Topical treatments: Many topical products can treat both scalp acne and scalp folliculitis – especially if the outbreak is mild. Creams or cleansers that contain salicylic acid, ciclopirox or ketoconazole work well. The last two are contained in anti-dandruff shampoos. Prescription topical ointments containing erythromycin and clindamycin or a topical steroid can be used for scalp folliculitis. These ointments fight bacteria and reduce inflammation. 

Of the OTC products, salicylic acid is said to be very effective for scalp acne. It contains keratolytic agent causes a break down of the blocked hair follicles. Topical antimicrobials like azelaic acid can kill the acne bacteria and they are used to treat severe forms of scalp acne. 

Oral treatment: Severe scalp acne and folliculitis must be treated with oral medications prescribed by a dermatologist. Isotretinoin is the most effective for all types of acne. It shrinks oil glands and pores therefore curing all causes of acne. Antihistamine could be prescribed for hair folliculitis and this helps to fight bacteria, mites and yeast that cause the outbreak.   Zinc supplements – 45mg to 225mg – taken thrice daily for about 12 weeks can relieve symptoms of scalp acne.   Clindamycin and sulfacetamide are other antibiotics given for scalp acne.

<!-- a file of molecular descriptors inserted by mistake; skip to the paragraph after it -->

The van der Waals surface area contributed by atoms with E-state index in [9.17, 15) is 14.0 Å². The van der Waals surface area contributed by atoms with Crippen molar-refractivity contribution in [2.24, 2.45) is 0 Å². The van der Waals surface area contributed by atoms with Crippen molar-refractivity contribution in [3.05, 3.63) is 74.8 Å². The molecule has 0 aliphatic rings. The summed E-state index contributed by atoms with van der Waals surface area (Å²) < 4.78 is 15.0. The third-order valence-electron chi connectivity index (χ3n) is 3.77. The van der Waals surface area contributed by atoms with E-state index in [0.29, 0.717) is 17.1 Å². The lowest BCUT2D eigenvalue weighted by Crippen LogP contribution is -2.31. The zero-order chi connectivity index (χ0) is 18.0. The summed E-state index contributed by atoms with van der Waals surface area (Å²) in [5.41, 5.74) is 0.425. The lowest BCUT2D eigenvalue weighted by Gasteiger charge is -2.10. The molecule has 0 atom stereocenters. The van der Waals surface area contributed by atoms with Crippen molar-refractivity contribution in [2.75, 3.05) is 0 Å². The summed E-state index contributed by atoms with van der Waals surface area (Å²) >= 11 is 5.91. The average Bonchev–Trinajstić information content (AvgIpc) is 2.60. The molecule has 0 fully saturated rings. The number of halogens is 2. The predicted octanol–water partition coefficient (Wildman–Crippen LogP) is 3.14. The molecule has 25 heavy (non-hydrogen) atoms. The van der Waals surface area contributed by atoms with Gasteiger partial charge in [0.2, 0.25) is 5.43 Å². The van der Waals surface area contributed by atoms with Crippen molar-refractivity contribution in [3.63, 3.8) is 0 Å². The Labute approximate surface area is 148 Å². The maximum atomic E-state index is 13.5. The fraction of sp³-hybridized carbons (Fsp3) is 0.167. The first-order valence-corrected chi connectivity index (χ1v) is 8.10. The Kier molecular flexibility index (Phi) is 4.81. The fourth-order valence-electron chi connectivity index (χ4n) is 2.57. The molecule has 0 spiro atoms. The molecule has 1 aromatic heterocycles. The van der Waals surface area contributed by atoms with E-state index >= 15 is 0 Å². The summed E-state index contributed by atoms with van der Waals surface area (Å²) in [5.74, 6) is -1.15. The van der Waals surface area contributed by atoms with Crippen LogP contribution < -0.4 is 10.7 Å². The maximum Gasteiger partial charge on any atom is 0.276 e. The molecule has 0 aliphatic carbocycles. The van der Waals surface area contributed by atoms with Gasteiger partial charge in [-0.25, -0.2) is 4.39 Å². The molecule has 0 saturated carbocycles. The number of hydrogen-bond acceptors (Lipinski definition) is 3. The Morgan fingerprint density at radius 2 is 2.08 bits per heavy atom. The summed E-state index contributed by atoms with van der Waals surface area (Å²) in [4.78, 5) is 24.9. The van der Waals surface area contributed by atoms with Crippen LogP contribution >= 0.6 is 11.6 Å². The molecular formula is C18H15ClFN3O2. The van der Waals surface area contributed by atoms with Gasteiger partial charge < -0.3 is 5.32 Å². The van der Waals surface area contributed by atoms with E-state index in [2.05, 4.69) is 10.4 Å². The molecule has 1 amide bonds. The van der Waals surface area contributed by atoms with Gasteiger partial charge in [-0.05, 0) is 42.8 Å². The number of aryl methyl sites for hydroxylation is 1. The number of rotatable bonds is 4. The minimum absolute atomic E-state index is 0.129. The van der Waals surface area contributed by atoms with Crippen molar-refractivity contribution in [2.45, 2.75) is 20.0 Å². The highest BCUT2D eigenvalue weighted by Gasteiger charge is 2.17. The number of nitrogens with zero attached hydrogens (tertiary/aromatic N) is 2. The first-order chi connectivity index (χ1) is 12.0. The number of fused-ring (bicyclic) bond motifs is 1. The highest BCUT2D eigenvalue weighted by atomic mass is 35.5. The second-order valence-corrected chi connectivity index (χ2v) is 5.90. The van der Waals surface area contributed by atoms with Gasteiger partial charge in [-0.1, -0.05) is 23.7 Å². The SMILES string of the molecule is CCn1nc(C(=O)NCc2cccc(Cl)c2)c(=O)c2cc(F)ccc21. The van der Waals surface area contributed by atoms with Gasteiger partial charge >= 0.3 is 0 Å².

Essential oils for scalp acne: Tea tree oil is said to be an effective treatment for scalp acne. However, it can cause side effects like dermatitis, so use only after consulting a qualified aromatherapist. 

Lavender oil has de-stressing properties. It can also relax hair strands and soothe the scalp. German Chamomile oil also helps with scalp health. Rubbing chamomile oil into the scalp can cure dermal conditions like scalp acne and psoriasis.  ,

Home remedies: Sometimes grandmother’s are also effective. So, why not try using a scalp rinse made from:

  • Juice of ½ lemon
  • ½ rose water

Mix these and rub on scalp after shampooing. Leave on for 30 minutes and wash with clear water. Crushed peppermint leaves applied on scalp pimples are also said to help. These do not cause harm and might actually work. 

Prevention of Scalp Acne

Several preventive measures can control scalp acne breakouts. Shampoo using a mild shampoo several times a week, if, you live in places where there is hot and humid weather. Use a mild conditioner without humectants to clear all pores.  Do not use hair styling products that contain oil. Buy hair styling products that are marked as ‘non-comedogenic’. These products will not block pores and can prevent further acne outbreaks.

Always be gentle with your scalp. This includes not scrubbing energetically when shampooing, not combing your hair with hard combs and brushes, not using pins, barrettes or hot rollers if they are rough and can cause cuts on the scalp. Do not share towels or combs. Do not wear tight hair accessories like headbands, hats, stocking caps or swim caps for long hours.

Protect your scalp when out in the sun by using a hat or a scarf. While there is no real evidence that sun exposure can cause acne, acne can worsen due to excessive sweating when in the sun. 

Change bed linen frequently and do not use hot tubs or spas that may contain fungus or bacteria. 

Do not prick the acne. If the scalp is itchy, a warm, moist cloth can be compressed on the affected area a few times to relive the itch.  Such preventive measures ease scalp acne symptoms.